Tuesday, February 6, 2018

JinkoSolar to Build US Manufacturing Plant

Two weeks after the Trump administration’s unveiling of a 30% tariff on imported solar cells and modules, JinkoSolar (U.S.) Inc. (JinkoSolar) is planning to open a manufacturing plant in the US. Reports indicate that JinkoSolar is the company behind a plant under negotiation in Jacksonville, Florida.  The company announced in a press release its signing of a master solar module supply agreement for 1.75 gigawatts of solar modules to an unnamed US counterparty and that it would be constructing a manufacturing plant in the US in connection with the agreement.   The board of JinkoSolar had previously authorized the construction of a US manufacturing plant, but had not provided any further details. 

The plant under negotiation in Jacksonville with an unnamed foreign manufacturer, code-named “Project Volt,” is projected to cost $410 million and is expected to create 800 new jobs.  The Jacksonville City Council has approved $24.2 million in incentives for Project Volt, part of a $53 million incentive package from the city and state to entice the foreign manufacturer’s investment in the plant.   JinkoSolar has not confirmed that is the company behind Project Volt.

According to PVTech, the top-ten module suppliers by shipment volume in 2017 were all based in China and South Korea.  Previous attempts by large foreign manufacturers to establish plants in the US have been unsuccessful due to the inability to compete with imported modules.  The supply chain in the US is generally seen as less competitive with high operating costs.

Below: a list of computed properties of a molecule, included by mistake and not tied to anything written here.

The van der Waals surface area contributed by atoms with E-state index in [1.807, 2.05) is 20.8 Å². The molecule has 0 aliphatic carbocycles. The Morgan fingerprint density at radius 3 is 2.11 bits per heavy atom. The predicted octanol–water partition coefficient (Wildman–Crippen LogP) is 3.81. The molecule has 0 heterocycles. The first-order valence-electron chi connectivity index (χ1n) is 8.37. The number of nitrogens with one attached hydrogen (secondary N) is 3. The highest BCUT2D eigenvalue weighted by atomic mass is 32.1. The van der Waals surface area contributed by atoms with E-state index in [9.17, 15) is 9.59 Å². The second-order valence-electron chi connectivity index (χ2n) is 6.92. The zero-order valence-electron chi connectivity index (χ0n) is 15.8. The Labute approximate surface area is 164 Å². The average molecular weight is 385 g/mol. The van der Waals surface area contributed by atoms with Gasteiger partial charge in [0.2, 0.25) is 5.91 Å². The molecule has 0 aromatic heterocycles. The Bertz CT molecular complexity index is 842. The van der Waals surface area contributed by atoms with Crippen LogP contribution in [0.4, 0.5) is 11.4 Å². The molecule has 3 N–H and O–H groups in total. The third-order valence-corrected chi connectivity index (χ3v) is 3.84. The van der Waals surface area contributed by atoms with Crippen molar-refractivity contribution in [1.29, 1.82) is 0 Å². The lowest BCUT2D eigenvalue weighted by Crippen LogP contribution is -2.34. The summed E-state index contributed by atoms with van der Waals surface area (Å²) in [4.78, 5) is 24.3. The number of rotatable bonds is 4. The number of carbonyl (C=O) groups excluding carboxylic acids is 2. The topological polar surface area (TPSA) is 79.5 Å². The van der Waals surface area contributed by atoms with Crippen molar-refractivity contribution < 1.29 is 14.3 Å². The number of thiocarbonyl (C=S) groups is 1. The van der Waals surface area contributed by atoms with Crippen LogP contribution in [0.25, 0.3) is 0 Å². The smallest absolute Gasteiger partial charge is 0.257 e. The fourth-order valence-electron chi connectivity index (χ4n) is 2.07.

JinkoSolar is expected to produce modules in the US using tariff free imported cells, taking advantage of the 2.5 gigawatt quota included in the Trump’s administration tariff announcement.  Accounting for the 30% tariff on modules for the first year, the US modules are expected to be less expensive than modules made in Asia.   

Credit Suisse noted to investors that “JinkoSolar’s strategy to build U.S. module-manufacturing makes sense near term as U.S. modules will cost 15%-5% less compared to imported modules under tariffs through 2021, firm supply contracts protect downside if import-tariffs are withdrawn prematurely, and higher U.S. margins provide cushion against growing oversupply and lower margins in the industry.”  Additionally, JinkoSolar expects to take advantage of a “Made in America” premium on its modules upon expiration of the tariffs.